Long Island woman pushes to honor retired firefighters who gave their lives racing to help on 9/11

NEW YORK -- Each year the city updates the 9/11 Memorial with the names of firefighters and police officers who have died of 9/11-related illnesses.

The newest names were added just last week. But there is a group of names you won't find recognized on that monument: those who came out of retirement to help during the aftermath.

Now, in an attempt to honor her deceased dad, one Long Island woman is trying to change that.

Tara Cummings says the FDNY was life for her father, Larry Byrnes.

"His men we're everything," Cummings said.

After more than 40-years as one of New York's Bravest, including eight as Battalion Chief at Battalion One near the World Trade Center.

Byrnes came out of retirement to serve his city the minute he saw the towers fall on 9/11.

"He immediately raced in and went back to his post," Cummings said.

For months he stayed at Ground Zero sharing decades of experience with other firefighters.

In one instance even pulling out old blueprints of the World Trade Center he had saved at his house to help rescue some firefighters who were trapped in a staircase.

In 2015, Byrnes was diagnosed with 9/11-related cancer in his bladder, blood and bones.

He passed away just a few months later.

"My father's reaction, he smiled and said I had a good run. No regrets," Cummings said. "And he had no regrets that he went in that day because he felt that he made a difference."

But you won't find Byrnes or any other firefighters who came out of retirement to help after 9/11 listed on any memorial near the World Trade Center.

Although there's no official count, Cummings estimates there are almost 300 men who aren't getting the recognition they deserve.

"They could have sat on the couch like you and I and watched in horror at what went on but they didn't," Cummings said. "They knew what they were trained and they wanted to give that back to the city. They needed to be there."

John Feal started the FealGood Foundation and help create a memorial recognizing all responders who died on 9/11 or later as a result of a 9/11 related illness.

"Those who retired before 9/11 that went back in the 80s and 90s that went back and died or are sick and are deathly ill, they deserve the same recognition that others will get," Feal said. "It's that simple."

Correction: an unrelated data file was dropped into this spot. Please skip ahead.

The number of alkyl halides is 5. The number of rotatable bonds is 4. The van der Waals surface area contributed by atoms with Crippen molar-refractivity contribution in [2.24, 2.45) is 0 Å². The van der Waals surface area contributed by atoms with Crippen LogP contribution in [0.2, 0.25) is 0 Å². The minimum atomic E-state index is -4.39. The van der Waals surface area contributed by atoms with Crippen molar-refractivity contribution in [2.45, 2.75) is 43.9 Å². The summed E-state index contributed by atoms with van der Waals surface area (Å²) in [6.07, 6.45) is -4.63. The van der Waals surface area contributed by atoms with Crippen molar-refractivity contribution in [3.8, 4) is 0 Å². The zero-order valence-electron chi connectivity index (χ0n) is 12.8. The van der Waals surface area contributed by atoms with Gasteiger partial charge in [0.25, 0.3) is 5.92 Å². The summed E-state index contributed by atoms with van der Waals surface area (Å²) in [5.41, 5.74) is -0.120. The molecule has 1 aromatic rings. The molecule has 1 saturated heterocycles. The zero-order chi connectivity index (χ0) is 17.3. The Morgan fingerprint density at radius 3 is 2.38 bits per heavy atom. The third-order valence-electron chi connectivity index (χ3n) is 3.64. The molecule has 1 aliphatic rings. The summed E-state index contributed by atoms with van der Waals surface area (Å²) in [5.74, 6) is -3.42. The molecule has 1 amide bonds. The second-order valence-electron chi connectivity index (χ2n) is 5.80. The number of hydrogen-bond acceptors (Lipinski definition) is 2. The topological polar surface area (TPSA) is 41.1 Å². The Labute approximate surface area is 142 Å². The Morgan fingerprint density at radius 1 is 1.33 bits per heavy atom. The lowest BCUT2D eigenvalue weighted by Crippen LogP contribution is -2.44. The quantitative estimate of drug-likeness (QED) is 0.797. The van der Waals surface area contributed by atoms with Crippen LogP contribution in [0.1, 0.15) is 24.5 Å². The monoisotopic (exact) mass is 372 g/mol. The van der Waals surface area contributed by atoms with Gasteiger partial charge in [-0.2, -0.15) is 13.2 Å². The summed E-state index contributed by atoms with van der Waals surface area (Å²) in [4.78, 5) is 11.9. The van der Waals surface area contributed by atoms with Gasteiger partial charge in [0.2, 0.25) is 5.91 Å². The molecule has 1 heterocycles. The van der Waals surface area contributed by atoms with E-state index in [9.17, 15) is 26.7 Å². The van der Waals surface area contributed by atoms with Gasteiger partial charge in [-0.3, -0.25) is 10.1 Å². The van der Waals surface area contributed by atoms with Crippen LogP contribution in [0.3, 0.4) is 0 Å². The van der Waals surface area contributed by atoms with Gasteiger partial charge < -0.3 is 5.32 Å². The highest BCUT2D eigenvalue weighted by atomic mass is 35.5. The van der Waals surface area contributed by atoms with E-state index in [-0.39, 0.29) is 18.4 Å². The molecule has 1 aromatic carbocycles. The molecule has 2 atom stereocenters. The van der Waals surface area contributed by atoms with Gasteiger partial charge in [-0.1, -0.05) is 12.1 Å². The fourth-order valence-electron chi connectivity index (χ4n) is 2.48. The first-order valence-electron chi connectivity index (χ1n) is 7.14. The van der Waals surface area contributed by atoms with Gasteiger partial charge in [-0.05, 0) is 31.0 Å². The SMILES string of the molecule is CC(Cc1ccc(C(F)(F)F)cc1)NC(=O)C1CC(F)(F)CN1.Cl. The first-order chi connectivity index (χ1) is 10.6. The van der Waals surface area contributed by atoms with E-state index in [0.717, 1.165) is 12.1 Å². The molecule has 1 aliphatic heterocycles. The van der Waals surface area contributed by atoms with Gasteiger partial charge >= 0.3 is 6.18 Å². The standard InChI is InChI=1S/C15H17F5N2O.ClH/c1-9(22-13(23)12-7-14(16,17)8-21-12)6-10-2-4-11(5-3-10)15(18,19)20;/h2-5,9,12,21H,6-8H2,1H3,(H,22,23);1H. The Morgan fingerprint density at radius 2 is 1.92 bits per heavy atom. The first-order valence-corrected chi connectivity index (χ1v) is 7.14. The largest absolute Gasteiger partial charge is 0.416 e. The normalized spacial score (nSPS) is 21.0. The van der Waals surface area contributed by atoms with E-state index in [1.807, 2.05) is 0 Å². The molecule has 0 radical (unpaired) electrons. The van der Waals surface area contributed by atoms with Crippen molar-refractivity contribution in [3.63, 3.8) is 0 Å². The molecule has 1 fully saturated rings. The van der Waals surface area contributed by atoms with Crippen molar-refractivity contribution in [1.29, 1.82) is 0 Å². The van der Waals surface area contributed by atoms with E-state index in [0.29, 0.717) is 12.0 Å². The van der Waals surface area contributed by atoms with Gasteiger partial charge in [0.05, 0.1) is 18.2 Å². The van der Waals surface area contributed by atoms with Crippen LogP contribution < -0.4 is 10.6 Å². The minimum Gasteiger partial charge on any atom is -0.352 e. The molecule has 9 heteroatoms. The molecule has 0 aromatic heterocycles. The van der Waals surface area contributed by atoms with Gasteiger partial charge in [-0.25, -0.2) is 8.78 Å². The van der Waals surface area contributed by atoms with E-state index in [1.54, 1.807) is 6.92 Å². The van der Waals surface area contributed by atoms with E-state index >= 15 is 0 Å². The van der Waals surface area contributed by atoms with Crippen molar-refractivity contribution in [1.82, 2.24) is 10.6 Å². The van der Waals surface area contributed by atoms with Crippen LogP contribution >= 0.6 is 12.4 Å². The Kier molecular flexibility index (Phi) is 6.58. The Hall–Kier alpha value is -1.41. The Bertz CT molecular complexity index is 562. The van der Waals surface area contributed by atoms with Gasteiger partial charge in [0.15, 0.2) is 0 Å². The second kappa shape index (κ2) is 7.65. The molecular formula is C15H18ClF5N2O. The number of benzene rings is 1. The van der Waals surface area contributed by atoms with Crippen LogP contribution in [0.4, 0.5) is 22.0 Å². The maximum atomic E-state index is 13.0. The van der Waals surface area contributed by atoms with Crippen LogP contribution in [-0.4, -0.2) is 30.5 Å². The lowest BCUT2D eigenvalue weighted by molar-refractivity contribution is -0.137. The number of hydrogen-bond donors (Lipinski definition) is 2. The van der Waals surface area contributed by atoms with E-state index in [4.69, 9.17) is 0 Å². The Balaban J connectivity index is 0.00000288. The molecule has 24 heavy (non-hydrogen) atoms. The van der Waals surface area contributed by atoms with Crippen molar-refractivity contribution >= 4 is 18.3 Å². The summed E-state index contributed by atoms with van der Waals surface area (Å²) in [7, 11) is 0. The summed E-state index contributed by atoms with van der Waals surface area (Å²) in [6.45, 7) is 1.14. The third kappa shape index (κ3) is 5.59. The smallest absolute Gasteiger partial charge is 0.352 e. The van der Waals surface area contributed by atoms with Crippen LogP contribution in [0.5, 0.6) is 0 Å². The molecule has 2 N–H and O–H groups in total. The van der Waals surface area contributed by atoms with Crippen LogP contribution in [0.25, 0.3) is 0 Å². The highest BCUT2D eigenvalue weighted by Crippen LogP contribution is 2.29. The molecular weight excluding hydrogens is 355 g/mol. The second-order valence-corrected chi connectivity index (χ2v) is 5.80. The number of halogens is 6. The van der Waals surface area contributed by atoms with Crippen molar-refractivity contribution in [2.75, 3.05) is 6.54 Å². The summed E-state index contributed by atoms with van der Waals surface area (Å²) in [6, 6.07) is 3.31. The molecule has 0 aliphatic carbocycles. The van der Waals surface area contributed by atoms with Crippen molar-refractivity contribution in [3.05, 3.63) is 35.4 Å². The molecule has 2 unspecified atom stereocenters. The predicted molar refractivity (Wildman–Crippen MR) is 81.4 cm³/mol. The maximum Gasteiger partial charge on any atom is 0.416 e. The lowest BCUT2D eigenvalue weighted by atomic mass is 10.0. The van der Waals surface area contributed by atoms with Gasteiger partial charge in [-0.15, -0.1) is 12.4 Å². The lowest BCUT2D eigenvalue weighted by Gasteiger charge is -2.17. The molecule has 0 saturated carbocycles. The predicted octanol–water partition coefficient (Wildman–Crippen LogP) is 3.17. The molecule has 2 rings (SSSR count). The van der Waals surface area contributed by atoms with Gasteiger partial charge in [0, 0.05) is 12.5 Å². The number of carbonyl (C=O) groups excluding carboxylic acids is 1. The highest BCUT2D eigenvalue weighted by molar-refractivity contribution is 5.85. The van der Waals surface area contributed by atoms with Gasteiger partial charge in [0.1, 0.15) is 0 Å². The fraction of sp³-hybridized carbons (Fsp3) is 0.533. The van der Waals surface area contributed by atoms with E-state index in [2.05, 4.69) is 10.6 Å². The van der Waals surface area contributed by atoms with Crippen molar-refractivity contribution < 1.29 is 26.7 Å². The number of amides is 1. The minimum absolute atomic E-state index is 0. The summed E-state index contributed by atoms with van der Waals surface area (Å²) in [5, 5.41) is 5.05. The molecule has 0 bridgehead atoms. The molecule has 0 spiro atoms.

Chief Byrnes has a spot on that wall.

But the Nesconset Memorial is more than 50 miles from Ground Zero.

And Feal says Chief Byrnes and so many others deserve a spot next to their brothers down a the site.

"To be able to go on a wall next to your best friend who might have still been on the job after you retired would mean the world to a lot of these families," Feal said.

Cummings has been writing letters to leadership and politicians since her father passed away three years ago.

And everyone seems to agree the retired responders deserve recognition.

In a statement Congressman Peter King said, “Very simply, I believe these heroic individuals need to be recognized. We must work with local, state and federal officials to determine the appropriate location and means to honorably recognize these heroic men and women.”

But Cummings received a letter from FDNY Commissioner Daniel Nigro two years ago echoing the same sentiments... but so far nothing.

Feal says it's probably about the money that would have to follow from recognizing the retirees as being in the line of duty.

"When these men and women die, the spouses lose the benefits and these LOD benefits would help these families immensely," Feal said.

But Cummings says she just wants her father and other retirees to take their proper place in our country's history.

"We're not looking for anything monetary," Cummings said. "We're looking for the City of New York to recognize these men. Whether they be retired, they still gave their life for the city. They're not just civilians."

She says they deserve to be with their brothers.